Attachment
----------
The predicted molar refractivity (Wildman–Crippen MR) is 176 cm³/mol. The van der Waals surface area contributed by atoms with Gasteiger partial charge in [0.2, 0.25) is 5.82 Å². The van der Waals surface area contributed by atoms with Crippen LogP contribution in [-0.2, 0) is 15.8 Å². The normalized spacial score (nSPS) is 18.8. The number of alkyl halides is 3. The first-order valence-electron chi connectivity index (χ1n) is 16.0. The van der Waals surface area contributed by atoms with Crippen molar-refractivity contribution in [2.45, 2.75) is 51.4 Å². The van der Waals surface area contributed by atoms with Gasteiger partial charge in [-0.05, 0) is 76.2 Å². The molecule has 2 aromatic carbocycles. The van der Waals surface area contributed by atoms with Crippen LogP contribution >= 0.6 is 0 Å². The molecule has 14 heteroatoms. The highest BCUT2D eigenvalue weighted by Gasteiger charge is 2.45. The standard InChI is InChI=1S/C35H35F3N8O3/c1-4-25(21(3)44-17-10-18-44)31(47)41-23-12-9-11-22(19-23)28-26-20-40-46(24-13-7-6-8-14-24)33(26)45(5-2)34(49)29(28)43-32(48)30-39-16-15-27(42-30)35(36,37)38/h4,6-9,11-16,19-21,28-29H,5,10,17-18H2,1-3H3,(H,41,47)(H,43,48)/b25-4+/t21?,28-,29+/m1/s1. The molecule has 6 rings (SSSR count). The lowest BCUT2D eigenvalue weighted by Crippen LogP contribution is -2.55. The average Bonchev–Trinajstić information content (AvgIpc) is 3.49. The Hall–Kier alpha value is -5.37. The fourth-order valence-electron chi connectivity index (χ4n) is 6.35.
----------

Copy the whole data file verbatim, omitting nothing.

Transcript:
The predicted molar refractivity (Wildman–Crippen MR) is 176 cm³/mol. The van der Waals surface area contributed by atoms with Gasteiger partial charge in [0.2, 0.25) is 5.82 Å². The van der Waals surface area contributed by atoms with Crippen LogP contribution in [-0.2, 0) is 15.8 Å². The normalized spacial score (nSPS) is 18.8. The number of alkyl halides is 3. The first-order valence-electron chi connectivity index (χ1n) is 16.0. The van der Waals surface area contributed by atoms with Crippen molar-refractivity contribution in [2.45, 2.75) is 51.4 Å². The van der Waals surface area contributed by atoms with Gasteiger partial charge in [-0.05, 0) is 76.2 Å². The molecule has 2 aromatic carbocycles. The van der Waals surface area contributed by atoms with Crippen LogP contribution >= 0.6 is 0 Å². The molecule has 14 heteroatoms. The highest BCUT2D eigenvalue weighted by Gasteiger charge is 2.45. The standard InChI is InChI=1S/C35H35F3N8O3/c1-4-25(21(3)44-17-10-18-44)31(47)41-23-12-9-11-22(19-23)28-26-20-40-46(24-13-7-6-8-14-24)33(26)45(5-2)34(49)29(28)43-32(48)30-39-16-15-27(42-30)35(36,37)38/h4,6-9,11-16,19-21,28-29H,5,10,17-18H2,1-3H3,(H,41,47)(H,43,48)/b25-4+/t21?,28-,29+/m1/s1. The molecule has 6 rings (SSSR count). The lowest BCUT2D eigenvalue weighted by Crippen LogP contribution is -2.55. The average Bonchev–Trinajstić information content (AvgIpc) is 3.49. The Hall–Kier alpha value is -5.37. The fourth-order valence-electron chi connectivity index (χ4n) is 6.35.